Sixty-eight members of Congress have not joined Twitter, the social media platform that has become a force in politics.
Now that the majority of lawmakers, pundits, White House officials and think tanks are using Twitter with gusto in their daily messaging wars, it’s rare to find a political player who does not tweet.
But for a variety of reasons, 15 senators and 53 representatives are just saying no.
And although the majority of the tweet-less lawmakers are over the age of 60, the holdouts aren’t all of the same generation. Reps. Dan Boren (D-Okla.) and Duncan Hunter (R-Calif.), for example, are both in their 30s.
Boren, who said he prefers Facebook, acknowledged he is “in the minority” among both his age group and his colleagues, but said there’s good reason to be wary of Twitter.
“I’m not big on jumping on something that doesn’t allow you to have time to think it through,” he told The Hill. “Too many people I’ve seen have sent tweets out that get them into trouble.”
But Boren also said the popularity of Twitter in Congress would have eventually persuaded him to sign up, were he not retiring this year.
Many of the lawmakers who aren’t on Twitter said they can’t communicate their positions effectively in 140 characters or fewer.
“We just don’t see a whole lot of value in Twitter overall compared to other methods of outreach,” said Hunter’s spokesman Joe Kasper. “It might be worthwhile for updating folks on what you just ordered at the drive-through, but not communicating positions on big issues. We might come around to using it, eventually. Though we are definitely not there yet.”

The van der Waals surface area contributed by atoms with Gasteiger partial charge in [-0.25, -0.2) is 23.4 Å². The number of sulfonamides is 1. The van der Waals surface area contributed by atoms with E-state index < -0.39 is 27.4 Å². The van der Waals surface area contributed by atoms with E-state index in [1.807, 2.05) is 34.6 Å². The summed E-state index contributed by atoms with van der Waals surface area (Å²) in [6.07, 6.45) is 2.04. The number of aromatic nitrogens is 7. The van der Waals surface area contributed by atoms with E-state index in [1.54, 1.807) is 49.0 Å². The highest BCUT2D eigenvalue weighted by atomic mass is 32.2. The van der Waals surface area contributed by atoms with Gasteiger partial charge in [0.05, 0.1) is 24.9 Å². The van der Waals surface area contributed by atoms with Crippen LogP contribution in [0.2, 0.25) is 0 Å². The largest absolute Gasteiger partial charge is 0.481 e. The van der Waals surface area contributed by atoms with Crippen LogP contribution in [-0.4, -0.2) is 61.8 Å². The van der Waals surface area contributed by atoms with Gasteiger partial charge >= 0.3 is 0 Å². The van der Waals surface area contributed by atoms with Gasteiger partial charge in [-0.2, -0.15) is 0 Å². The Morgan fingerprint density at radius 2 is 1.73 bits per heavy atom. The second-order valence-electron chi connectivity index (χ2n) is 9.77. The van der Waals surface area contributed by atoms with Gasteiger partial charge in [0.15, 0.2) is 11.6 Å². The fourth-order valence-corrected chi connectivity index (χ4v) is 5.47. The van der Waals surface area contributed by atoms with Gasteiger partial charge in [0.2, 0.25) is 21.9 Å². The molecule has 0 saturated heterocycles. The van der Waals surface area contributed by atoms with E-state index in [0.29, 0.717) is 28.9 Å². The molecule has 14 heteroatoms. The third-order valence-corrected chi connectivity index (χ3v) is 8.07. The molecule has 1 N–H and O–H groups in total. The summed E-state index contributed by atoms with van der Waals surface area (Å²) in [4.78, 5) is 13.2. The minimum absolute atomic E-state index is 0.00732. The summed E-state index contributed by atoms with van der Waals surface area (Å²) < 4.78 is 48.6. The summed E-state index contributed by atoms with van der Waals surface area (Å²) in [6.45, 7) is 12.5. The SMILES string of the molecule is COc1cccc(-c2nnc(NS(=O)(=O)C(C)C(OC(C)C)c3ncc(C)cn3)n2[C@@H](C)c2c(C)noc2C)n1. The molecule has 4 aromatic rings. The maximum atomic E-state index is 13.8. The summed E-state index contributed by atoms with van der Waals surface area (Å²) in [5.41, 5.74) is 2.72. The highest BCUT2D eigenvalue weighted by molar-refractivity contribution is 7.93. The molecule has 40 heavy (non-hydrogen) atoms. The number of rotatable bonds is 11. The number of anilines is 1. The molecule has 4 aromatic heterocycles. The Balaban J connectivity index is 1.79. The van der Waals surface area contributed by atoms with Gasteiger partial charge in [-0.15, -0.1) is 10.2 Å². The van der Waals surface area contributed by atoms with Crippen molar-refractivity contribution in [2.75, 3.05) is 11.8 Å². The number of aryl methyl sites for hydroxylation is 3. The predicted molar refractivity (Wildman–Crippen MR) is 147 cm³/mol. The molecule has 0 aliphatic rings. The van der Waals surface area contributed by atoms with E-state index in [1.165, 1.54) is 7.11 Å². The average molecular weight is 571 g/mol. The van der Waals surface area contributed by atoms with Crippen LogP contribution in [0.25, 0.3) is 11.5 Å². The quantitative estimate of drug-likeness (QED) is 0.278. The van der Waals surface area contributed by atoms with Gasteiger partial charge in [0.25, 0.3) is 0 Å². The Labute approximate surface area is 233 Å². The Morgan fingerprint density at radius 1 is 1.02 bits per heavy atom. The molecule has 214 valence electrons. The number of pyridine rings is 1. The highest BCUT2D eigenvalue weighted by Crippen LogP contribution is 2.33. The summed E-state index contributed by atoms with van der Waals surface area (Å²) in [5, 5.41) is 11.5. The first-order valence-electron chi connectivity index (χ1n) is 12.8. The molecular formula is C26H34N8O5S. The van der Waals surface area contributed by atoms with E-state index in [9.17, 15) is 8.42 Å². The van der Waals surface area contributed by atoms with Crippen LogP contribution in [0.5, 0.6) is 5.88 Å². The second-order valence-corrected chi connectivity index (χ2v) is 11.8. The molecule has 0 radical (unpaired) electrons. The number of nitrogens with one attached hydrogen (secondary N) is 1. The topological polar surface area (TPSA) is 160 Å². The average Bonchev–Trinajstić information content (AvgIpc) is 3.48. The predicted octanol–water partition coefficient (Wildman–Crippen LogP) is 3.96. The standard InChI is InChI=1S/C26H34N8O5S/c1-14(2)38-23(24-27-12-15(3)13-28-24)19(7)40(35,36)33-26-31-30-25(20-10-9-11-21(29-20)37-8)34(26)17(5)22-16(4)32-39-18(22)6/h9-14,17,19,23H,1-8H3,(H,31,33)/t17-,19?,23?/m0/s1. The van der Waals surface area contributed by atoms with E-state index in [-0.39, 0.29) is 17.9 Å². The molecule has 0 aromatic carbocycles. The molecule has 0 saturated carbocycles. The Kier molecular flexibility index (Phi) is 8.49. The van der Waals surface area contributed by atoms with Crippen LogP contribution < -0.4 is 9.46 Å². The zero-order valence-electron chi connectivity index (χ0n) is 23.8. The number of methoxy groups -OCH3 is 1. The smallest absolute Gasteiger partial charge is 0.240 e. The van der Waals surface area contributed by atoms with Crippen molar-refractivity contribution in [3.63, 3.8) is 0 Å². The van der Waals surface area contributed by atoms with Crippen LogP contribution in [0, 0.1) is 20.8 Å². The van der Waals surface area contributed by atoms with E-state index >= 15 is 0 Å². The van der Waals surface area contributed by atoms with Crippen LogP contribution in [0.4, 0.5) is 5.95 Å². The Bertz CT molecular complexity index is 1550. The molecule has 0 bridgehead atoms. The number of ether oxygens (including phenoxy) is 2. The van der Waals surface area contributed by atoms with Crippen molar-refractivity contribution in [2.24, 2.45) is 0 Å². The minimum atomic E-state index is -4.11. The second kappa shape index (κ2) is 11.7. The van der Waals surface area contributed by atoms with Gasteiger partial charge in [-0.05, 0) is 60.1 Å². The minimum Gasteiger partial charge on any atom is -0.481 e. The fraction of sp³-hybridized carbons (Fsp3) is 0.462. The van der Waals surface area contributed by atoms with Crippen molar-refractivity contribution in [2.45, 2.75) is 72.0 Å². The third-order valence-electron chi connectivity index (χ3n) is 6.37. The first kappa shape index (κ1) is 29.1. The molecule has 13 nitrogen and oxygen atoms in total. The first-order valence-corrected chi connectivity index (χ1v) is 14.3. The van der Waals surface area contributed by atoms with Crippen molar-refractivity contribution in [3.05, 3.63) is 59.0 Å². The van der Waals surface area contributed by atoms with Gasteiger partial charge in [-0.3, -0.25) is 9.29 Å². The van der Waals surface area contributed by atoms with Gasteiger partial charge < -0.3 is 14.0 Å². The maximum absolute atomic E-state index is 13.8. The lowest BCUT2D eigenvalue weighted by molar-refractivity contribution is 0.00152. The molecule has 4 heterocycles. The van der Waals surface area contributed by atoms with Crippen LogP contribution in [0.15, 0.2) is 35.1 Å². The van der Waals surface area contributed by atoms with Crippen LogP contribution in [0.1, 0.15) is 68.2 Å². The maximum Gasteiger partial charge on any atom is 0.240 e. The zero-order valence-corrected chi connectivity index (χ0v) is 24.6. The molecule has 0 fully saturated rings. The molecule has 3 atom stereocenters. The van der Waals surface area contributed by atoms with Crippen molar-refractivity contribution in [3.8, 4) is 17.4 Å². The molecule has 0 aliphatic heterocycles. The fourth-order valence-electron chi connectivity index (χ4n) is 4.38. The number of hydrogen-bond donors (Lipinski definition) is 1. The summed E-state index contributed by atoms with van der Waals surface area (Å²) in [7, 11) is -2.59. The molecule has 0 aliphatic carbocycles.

A spokesman for Rep. Blaine Luetkemeyer (R-Mo.) said Twitter “places too many restrictions on the kind of effective and thorough communication that he thrives on.”
Rep. Wally Herger’s (R-Calif.) office said, “Twitter does not lend itself to” thorough explanations.
And the office of Rep. Tom PetriTom PetriDozens of former GOP lawmakers announce opposition to Trump Dem bill would make student loan payments contingent on income Black box to combat medical malpractice MORE (R-Wis.) said the lawmaker “prefers longer forms of communication.”
“He has a website and a Facebook page, and he distributes information via email to subscribers. I can’t really imagine him tweeting, however,” said Petri’s spokesman.
Marcia Newbert, a digital strategist at the PR firm Edelman, said lawmakers are right to note Twitter’s limitations, and said the service is best used for “pulling back the curtain” on the legislative process.
“I think it probably is a unique situation for each office and they should figure out what works best for them in terms of staff resources to maintain comfort levels. … I don’t think there’s any real strategy in joining every social network just to check the box,” she said.